Land application of manure and fertilizers can contaminate surface water through runoff and can contaminate groundwater through leaching. The major issues from cropland runoff include discharge of nutrients, organic matter, pathogens, and increasing oxygen demand in water sources.
One of the first steps to avoid leaching and runoff problems from manure and fertilizers from land application is developing and then following nutrient management plans. These plans help farmers determine the best timing to land apply manure, optimal rates of application to limit losses, and help identify potential areas of concern. Conservation practices, such as using cover crops, crop rotations, buffer strips etc., can also help minimize losses of water quality contaminates from crop fields.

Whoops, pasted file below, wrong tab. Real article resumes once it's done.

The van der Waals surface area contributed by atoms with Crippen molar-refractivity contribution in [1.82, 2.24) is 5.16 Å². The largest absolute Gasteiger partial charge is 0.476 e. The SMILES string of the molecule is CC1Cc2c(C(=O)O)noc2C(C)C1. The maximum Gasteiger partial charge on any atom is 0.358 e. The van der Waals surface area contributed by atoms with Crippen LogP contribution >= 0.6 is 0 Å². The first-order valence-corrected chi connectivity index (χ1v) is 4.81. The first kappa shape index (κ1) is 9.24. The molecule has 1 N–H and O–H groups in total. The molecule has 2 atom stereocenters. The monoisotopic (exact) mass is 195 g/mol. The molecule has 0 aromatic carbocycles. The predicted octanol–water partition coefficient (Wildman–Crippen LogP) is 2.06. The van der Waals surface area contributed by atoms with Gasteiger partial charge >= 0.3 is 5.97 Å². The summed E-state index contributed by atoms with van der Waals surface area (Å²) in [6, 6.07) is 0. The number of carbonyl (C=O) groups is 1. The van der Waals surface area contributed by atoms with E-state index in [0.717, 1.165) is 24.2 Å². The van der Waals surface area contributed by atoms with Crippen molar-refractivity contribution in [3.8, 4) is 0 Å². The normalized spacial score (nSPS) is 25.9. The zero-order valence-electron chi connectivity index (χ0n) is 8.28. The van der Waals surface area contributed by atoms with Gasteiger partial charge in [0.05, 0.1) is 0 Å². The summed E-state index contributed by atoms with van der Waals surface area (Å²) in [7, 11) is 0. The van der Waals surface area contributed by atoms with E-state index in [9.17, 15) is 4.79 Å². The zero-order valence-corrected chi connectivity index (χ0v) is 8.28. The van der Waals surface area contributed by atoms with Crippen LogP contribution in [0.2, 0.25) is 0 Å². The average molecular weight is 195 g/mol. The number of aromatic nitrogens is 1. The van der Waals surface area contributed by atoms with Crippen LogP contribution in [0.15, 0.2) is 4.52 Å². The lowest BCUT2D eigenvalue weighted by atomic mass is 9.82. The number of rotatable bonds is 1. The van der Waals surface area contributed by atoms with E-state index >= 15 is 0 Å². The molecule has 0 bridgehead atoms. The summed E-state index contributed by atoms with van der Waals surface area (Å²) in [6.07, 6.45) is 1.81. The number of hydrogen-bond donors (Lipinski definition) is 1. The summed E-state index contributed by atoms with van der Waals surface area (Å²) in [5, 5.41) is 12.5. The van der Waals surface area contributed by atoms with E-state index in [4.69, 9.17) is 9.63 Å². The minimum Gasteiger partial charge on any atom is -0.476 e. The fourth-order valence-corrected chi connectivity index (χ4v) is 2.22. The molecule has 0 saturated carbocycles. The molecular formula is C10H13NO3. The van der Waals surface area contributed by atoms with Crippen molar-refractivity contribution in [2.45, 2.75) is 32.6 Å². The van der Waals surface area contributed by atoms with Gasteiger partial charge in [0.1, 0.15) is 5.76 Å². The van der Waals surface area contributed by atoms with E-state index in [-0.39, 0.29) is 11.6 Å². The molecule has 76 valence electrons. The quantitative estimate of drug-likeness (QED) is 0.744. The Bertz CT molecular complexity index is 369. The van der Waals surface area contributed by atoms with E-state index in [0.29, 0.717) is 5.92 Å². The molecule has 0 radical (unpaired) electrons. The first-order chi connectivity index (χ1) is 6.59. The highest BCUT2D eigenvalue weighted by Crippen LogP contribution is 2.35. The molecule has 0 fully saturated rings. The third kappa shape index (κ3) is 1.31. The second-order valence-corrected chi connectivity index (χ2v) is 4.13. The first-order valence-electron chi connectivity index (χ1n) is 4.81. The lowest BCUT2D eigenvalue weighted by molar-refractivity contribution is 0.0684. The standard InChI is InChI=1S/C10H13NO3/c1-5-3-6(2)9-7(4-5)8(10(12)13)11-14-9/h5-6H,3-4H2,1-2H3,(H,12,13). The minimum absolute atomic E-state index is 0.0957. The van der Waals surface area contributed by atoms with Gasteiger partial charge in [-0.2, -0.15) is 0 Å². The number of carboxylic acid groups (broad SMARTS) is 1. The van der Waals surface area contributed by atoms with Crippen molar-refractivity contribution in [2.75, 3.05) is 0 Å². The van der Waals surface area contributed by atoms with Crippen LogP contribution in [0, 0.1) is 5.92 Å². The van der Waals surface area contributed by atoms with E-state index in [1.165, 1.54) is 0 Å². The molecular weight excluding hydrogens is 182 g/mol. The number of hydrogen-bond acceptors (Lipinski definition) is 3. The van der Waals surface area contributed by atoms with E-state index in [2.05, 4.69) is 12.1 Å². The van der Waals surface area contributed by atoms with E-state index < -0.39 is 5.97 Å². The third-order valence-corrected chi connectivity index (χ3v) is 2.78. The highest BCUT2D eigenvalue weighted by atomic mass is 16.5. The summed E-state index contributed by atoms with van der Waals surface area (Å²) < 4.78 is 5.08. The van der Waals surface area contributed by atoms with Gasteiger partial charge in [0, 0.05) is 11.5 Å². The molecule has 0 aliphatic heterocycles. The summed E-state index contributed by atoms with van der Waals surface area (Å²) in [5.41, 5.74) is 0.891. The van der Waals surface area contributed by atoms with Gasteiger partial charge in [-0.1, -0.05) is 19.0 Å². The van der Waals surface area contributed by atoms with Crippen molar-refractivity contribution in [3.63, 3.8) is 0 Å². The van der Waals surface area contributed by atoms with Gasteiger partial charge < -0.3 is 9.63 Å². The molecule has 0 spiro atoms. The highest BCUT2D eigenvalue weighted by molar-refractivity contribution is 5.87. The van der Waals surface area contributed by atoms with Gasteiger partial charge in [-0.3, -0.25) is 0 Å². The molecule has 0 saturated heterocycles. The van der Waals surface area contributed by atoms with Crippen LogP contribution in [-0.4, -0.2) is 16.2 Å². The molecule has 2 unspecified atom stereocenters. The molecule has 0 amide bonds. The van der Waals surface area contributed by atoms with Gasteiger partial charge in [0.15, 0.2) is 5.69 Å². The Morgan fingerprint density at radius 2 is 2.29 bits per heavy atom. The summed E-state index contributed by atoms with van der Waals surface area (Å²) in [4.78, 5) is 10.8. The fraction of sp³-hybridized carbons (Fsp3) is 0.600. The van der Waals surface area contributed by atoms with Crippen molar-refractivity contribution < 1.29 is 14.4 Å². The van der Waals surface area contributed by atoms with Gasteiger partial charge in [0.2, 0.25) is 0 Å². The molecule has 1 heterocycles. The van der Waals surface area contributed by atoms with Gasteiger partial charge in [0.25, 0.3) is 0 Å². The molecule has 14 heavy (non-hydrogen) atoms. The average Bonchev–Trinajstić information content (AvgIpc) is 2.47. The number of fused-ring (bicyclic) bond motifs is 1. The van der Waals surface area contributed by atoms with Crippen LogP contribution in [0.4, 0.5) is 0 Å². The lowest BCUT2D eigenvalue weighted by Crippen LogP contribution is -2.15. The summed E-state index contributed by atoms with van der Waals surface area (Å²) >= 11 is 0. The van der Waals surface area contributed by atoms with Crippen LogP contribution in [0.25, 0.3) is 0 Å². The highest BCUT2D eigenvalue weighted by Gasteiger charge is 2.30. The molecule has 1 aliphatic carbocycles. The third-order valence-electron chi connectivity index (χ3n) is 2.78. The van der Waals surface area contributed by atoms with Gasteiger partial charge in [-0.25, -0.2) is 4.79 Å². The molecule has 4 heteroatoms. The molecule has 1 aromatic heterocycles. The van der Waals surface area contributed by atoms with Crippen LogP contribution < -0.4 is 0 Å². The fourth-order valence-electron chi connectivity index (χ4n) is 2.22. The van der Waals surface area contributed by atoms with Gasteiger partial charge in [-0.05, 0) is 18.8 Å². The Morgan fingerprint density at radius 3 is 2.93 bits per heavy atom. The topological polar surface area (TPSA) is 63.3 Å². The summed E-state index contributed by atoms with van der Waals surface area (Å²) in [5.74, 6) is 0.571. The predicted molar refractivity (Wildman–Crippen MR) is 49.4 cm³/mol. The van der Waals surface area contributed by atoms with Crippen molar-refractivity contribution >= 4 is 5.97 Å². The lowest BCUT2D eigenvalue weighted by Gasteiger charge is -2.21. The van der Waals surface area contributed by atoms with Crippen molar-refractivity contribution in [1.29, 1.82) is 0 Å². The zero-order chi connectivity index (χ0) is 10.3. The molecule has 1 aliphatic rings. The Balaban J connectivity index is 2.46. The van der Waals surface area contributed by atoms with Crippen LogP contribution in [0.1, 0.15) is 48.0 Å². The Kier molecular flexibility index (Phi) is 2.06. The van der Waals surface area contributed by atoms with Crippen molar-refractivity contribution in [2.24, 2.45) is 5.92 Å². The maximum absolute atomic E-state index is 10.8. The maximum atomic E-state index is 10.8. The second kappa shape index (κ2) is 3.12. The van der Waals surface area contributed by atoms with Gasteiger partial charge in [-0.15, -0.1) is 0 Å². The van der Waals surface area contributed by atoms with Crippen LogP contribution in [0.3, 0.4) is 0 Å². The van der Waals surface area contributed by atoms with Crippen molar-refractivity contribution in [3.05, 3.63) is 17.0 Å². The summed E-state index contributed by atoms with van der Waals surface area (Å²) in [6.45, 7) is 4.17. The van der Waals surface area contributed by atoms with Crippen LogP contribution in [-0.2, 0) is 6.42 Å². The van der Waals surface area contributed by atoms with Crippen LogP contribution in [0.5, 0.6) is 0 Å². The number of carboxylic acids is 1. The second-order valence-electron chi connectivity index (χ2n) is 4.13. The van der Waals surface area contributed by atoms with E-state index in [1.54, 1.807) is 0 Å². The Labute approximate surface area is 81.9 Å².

- Murphy E., I.J.M de Boer, C.E. van Middelaar, N.M. Holde, L. Shalloo, T.P. Curran, and J. Upton. 2017. Water footprint of dairy farming in Ireland. Journal of Cleaner Production. 140:547-555. https://doi.org/10.1016/j.jclepro.2016.07.199
- Sultana M.N, M.M. Uddin, B.G. Ridoutt, and K.J. Peters. 2014. Comparison of water use in global milk production for different typical farms. Agricultural Systems. 129:9-21. https://doi.org/10.1016/j.agsy.2014.05.002
- National Research Council (NRC). 2001. Nutrient Requirements of Dairy Cattle, 7th Revised Edition, National Academy Press, Washington D.C. https://doi.org/10.17226/9825
- Ridoutt B.G, S.R.O Williams, S. Baud, S. Fraval, and N. Marks. 2010. Short communication: The water footprint of dairy products: Case study involving skim milk powder. Journal of Dairy Science. 93:5114-5117. https://doi.org/10.3168/jds.2010-3546
- International Dairy Federation (IDF). 2017. The IDF guide to water footprint methodology for the dairy sector. Bulletin of the International Dairy Federation 486/217. https://store.fil-idf.org/product/bulletin-idf-n-486-2017-idf-guide-water-footprint-methodology-dairy-sector/